Colombia kept their hopes of reaching the knockout stages at the World Cup alive and ended Poland’s when they beat them 3-0 on Sunday.
One man who stood out, perhaps predictably, was James Rodriguez.
The Real Madrid attacking midfielder on loan to Bayern Munich provided two excellent assists for the first and third goals.
Meanwhile, Juan Quintero was in top form as well and did well to play Radamel Falcao clean through for the second.
Here’s a look at those assists in detail with the help of some fine animation.
40′ COLOMBIA 1-0 POLAND | GOAL: YERRY MINA | ASSIST: JAMES RODRIGUEZ
James takes short corner and eventually gets it played back to him in space down the right side. He curls in a delicious first-time cross with his left foot. The in-swinger is hung up beautifully for Yerry Mina to head home.
75′ COLOMBIA 3-0 POLAND | GOAL: JUAN CUADRADO | ASSIST: JAMES RODRIGUEZ
When James receives possession in his own half way out on the left flank, there appears to be no danger whatsoever but the fact that he sets Juan Cuadrado clean through on goal with one pass is testament to his vision and execution.
England secured a place in the last 16 of the World Cup following an impressive 6-1 victory over Panama in Nizhny Novgorod on Sunday.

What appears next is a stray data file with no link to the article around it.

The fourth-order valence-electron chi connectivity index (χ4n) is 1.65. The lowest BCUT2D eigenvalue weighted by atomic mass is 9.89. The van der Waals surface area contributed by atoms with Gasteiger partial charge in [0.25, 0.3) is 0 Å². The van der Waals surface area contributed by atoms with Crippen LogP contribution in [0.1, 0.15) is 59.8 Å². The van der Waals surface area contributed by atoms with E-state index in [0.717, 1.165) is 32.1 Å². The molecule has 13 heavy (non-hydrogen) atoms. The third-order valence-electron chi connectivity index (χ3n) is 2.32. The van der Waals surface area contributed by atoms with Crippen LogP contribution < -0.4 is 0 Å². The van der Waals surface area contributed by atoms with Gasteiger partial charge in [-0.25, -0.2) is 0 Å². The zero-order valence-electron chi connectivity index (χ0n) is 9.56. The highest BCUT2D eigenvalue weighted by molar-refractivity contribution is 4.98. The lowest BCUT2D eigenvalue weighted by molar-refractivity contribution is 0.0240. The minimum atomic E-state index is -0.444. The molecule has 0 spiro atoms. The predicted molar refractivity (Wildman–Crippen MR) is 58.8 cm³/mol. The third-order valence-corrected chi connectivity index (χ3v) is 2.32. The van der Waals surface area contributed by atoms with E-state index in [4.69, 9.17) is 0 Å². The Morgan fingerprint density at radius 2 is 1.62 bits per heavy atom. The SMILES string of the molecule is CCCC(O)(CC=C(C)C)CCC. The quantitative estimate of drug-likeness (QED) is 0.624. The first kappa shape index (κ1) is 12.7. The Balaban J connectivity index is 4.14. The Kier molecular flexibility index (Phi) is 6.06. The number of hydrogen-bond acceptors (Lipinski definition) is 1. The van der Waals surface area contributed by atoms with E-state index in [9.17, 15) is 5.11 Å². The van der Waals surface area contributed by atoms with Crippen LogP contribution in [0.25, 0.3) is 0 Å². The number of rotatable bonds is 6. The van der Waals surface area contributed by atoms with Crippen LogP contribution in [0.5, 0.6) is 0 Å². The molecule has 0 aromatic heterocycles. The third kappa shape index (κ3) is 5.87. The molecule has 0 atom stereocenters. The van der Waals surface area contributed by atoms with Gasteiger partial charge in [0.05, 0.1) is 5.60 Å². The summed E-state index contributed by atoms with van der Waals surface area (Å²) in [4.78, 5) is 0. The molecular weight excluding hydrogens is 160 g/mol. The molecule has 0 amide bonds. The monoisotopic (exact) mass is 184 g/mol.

The Three Lions currently top Group G ahead of the showdown with rivals Belgium in Kaliningrad on Thursday night.
Since the World Cup switched to a last 16 knockout stage at the 1986 World Cup in Mexico, the eventual champions have always won their group.
Here, Press Association Sport takes a look at how the statistics stack up for England’s hopes of World Cup glory in Russia.
Winners: Argentina (1st, Group A)
Runners-up: West Germany (2nd, Group E)
Third: France (2nd, Group C)
Fourth: Belgium (3rd, Group B)
With an initial six-group stage, the best four third-placed teams also progressed. Argentina topped Group A ahead of Italy and Bulgaria. West Germany were runners-up in Group E behind Denmark.
Winners: West Germany (1st, Group D)
Runners-up: Argentina (3rd, Group B)
Third: Italy (1st, Group A)
Fourth: England (1st, Group F)
West Germany advanced undefeated from their group as winners, ahead of Yugoslavia and Colombia. Diego Maradona’s team had progressed as one of the best third-placed teams after recovering from the shock defeat by Cameroon at the San Siro in Group B.